So if it is true that  rules create behavior, much of the “corruption” prevalent in Italy is a direct result of the population trying to hang onto what little they earn.  The entire structure is built on successive levels, the “underground” levels being where the bulk of transacting takes place.   I can testify, as someone who has been restructuring a house, that things can get quite interesting!   Work a job if you can, but make sure you have enough chickens in your coop to exchange with your neighbor who grows wheat!     And treat the winemaker well, too, you are going to need him!

“Seniority” mixed media on paper

*     “But Where is this Crisis?”   A famous song from the 30’s which is always pertinent.  They even made a Carnevale  float in theme, with an updated version of the song, which you might find amusing!!  If I have the time I will translate it.

Recognize anyone?   http://www.youtube.com/watch?v=vjP9J33ztYE&feature=related

**”SALE”

Pasta e ceci

Pasta e ceci, or past-uh-cheech-u-ruh as it is known here, is probably our favorite pasta dish.   But it is not everyone’s, and there might be a bit of a taste  “learning curve”  for many.  Cooked  chick peas have a complicated flavor, and while they absorb some of this from their cooking liquid, they maintain that leguminous “soil”  taste which you either love or hate.  We love it.

I always appreciate a good hummus , and falafel is also really good,  but as they say here in the south, “La morte sua”*  is in the form of  this recipe which we all love.

—–Ingredients for four:

1/2  cup of minced celery, carrot, and onion

1/3 cup extra virgin olive oil

two cans cooked chickpeas

one medium ripe tomato

two garlic cloves

about 3/4 pound (not quite a whole package) of dry tagliatelle, or any flat and thin pasta

salt and pepper, Q.B.**

If you are a dedicated cook, someone who plans ahead (bless you!) you can start a day or two early with dry chickpeas and get them soaking.  Change the water often.  It may take from 24 to 36 hours of soaking to get them softened enough for cooking, depending on their age.   But I am a  short-attention-span type, so I buy the canned ones that are already cooked and soft in their own liquid.  Make sure there is no added flavoring.  I think it is detestable that tomato sauces and other canned veggies are often degraded with added flavorings  in the U.S…What, is it too difficult to add roasted garlic or salt yourself?

Start with a soffritto of finely minced celery*** onion and carrot, about a half of a cup, maybe a little more.  Saute these in a third cup of olive oil until softened.  I know that seems like a lot of oil, but remember, the olive oil in Italian cooking is an integral part of the flavor and mouth-feel of the dish, not just a lubricant to keep it from sticking to the pan!   Cook the soffritto gently, until translucent.   Don’t let it burn!

At this point, add one large  chopped and peeled tomato to the pot.  If you want to be a stickler and pick the seeds out then be my guest, but I have never been quite so dedicated to perfection.  Tomatoes are often used in small quantities in Italian cooking, to add acidity as much as flavor.  They are not necessarily the star ingredient of the dish.   A couple of minced garlic cloves, generous pepper, a bay leaf, and the two cans of chickpeas with their water then are added.  Add  two more cans of water.   Get it simmering and taste for saltiness.  It needs to be well-salted because the pasta that will be added will need to absorb plenty of salt.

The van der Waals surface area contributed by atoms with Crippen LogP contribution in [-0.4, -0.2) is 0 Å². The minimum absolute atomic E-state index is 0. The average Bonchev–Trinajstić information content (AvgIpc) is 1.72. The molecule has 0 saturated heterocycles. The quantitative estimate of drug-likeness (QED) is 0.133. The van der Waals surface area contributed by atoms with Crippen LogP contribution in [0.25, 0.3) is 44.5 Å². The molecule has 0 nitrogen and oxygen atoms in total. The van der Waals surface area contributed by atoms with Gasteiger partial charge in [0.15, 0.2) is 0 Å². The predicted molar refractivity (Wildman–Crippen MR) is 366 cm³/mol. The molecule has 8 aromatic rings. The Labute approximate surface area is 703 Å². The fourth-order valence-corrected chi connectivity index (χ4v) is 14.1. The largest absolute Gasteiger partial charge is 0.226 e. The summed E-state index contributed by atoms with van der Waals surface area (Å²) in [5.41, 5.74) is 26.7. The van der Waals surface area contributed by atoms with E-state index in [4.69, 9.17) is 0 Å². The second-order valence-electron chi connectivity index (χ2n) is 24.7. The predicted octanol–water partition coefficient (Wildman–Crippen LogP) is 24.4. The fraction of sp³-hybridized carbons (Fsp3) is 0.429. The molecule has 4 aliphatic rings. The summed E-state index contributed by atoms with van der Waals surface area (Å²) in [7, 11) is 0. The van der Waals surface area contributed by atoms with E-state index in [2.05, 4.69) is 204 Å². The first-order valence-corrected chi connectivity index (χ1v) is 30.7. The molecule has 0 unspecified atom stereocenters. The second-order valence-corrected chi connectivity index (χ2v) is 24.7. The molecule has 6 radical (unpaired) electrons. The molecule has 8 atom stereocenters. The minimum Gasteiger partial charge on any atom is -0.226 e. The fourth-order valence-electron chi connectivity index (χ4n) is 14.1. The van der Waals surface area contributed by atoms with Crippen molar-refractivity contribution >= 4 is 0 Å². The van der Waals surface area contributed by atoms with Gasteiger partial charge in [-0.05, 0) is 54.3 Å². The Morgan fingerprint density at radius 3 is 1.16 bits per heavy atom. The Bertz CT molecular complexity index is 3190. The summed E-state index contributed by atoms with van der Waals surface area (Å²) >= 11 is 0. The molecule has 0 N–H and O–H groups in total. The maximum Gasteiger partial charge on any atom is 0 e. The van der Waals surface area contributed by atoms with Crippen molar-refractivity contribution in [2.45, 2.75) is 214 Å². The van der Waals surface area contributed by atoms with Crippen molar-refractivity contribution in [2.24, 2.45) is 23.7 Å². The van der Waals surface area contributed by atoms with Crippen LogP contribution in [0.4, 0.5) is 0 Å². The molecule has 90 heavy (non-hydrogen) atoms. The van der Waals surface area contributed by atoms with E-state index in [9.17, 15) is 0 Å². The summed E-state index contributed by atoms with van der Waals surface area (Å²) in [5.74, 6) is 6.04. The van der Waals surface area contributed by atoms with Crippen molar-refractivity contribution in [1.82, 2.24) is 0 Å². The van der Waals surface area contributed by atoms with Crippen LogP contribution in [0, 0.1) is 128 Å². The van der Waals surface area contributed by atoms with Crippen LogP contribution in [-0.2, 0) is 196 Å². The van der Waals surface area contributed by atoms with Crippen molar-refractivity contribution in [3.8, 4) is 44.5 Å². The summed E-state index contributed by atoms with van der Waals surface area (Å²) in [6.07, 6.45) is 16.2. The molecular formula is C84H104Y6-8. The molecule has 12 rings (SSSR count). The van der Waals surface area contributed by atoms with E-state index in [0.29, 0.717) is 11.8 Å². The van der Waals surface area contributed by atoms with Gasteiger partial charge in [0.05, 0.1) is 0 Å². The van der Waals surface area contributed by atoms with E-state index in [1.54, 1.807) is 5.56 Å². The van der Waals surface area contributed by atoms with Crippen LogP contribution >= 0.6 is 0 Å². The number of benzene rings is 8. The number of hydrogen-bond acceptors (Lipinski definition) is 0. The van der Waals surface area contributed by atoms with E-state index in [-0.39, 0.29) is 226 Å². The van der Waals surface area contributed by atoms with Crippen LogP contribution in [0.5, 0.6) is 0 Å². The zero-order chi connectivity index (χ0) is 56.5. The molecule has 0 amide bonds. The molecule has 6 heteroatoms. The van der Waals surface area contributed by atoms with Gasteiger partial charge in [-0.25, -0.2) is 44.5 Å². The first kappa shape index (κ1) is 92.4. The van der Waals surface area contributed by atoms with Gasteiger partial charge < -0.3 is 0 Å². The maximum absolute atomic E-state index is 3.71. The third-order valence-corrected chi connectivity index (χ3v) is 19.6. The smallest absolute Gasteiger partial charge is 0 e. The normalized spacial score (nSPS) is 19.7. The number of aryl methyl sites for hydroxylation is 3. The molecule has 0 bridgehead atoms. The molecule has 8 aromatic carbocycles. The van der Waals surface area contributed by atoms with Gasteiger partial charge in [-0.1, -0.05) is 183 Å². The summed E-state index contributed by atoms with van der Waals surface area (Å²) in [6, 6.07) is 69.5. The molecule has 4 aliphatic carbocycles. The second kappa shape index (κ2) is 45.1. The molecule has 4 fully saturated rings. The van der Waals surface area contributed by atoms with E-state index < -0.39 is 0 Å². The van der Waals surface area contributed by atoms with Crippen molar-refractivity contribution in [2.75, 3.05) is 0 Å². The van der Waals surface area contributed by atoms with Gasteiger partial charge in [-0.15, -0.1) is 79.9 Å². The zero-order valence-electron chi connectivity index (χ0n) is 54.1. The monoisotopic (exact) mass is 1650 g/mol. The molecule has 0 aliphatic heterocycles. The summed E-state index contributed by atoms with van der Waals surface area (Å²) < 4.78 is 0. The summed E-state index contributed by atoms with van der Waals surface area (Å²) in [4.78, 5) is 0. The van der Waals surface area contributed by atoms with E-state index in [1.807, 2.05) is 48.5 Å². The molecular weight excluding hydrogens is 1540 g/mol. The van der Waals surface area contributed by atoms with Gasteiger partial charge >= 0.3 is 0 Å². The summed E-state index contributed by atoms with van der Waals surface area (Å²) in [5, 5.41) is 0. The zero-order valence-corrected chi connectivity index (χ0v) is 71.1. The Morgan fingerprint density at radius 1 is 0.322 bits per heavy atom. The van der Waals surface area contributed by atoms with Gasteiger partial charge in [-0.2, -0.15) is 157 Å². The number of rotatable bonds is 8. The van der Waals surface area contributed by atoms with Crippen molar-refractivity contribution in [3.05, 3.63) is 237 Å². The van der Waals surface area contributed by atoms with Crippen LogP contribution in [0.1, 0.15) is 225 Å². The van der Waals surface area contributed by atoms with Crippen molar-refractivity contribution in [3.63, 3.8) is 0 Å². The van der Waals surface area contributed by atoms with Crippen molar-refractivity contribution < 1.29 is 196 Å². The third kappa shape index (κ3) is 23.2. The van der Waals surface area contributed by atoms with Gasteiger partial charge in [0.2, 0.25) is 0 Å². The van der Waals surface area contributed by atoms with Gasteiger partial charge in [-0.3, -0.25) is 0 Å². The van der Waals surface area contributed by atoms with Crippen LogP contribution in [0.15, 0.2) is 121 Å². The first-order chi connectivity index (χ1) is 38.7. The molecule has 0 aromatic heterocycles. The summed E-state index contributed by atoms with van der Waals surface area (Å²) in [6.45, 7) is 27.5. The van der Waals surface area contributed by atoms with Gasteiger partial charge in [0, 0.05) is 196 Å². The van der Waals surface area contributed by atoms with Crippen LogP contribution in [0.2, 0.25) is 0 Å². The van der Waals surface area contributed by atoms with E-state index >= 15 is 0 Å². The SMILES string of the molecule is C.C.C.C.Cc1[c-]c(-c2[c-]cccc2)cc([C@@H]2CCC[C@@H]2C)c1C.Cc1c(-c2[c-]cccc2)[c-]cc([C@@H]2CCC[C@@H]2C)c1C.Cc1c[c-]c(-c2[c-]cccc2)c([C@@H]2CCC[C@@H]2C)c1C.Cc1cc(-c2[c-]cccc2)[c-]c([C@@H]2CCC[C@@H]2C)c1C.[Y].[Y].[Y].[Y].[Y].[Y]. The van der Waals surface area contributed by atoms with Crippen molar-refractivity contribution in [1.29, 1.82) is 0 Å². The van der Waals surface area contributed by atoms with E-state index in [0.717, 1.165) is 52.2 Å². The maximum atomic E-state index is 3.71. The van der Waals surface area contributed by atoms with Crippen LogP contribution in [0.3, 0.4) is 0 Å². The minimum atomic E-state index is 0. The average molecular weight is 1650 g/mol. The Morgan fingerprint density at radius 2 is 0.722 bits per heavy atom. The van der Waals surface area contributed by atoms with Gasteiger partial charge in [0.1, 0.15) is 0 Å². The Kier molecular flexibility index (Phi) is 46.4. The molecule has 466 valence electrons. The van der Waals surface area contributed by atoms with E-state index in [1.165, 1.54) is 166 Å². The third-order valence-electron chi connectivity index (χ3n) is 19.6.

This is a mixture that will burn, so don’t toddle off to another room and start working on your taxes!    Few things are nastier in a dish than burned legumes.  This “soup” will begin to break down into a nice velvety mix in about half an hour.  At this point I give it a little nudge by whacking it with my “Mini Pimer”  (stick blender)  just enough to break up about half of the chickpeas.

Taste again for salt, and take your flat pasta (tagliatelle or nested noodles made with hard wheat, no egg please, although…****) and break it up with your hands before dumping it directly into the pot.  Now you will have to stand over it and stir, there is no escape, otherwise it will stick and burn.  After about five minutes you can turn off the heat and cover the pot.  Check the liquid level frequently, because the pasta will drink up an incredible amount in no time.   When the pasta has soaked up most of the liquid and when it is “al dente” it is ready to serve.  The consistency should be about the same as gooey mac and cheese.

As always, I admit to  nonconformist behavior at the Italian table:  I love to add grated Grano Padano to this dish.  My husband sneers as he adds (I kid you not) about a cup of freshly-ground pepper to his, so we each have our personal preferences, as any married couple should!   I also like to add a generous dribbling of homemade jalapeno chap-your-ass hot sauce to mine!

Enjoy!!

“Strada sul fiume” pastel, 5×5 inches

*(“Its ideal death,” meaning roughly, ” The best way for it to go.”)

**”Quanto Basta” which means “as much as it takes.”

***I am frustrated that the part of the celery that I need for my recipes is often amputated before it even gets to the market.  As much of this mixture should be made of the leaves of the celery stalk as is humanly possible.

****However we have found that pasta all’ uovo doesn’t ruin the recipe, and actually it is quite good made with egg pasta.  Try it!

A couple of new pages

I have been tweaking the pages in the blog.  I have added a couple of pages in the sidebar;  “Some Landscape Paintings” and “Some narrative paintings.”     Hopefully it will make seeing the paintings quicker and a little easier.    There is always the GALLERY OF MY WORK  (above) at sandralangston.com for a more complete collection.

“A Gift” drypoint etching, 16×20 inches, 2009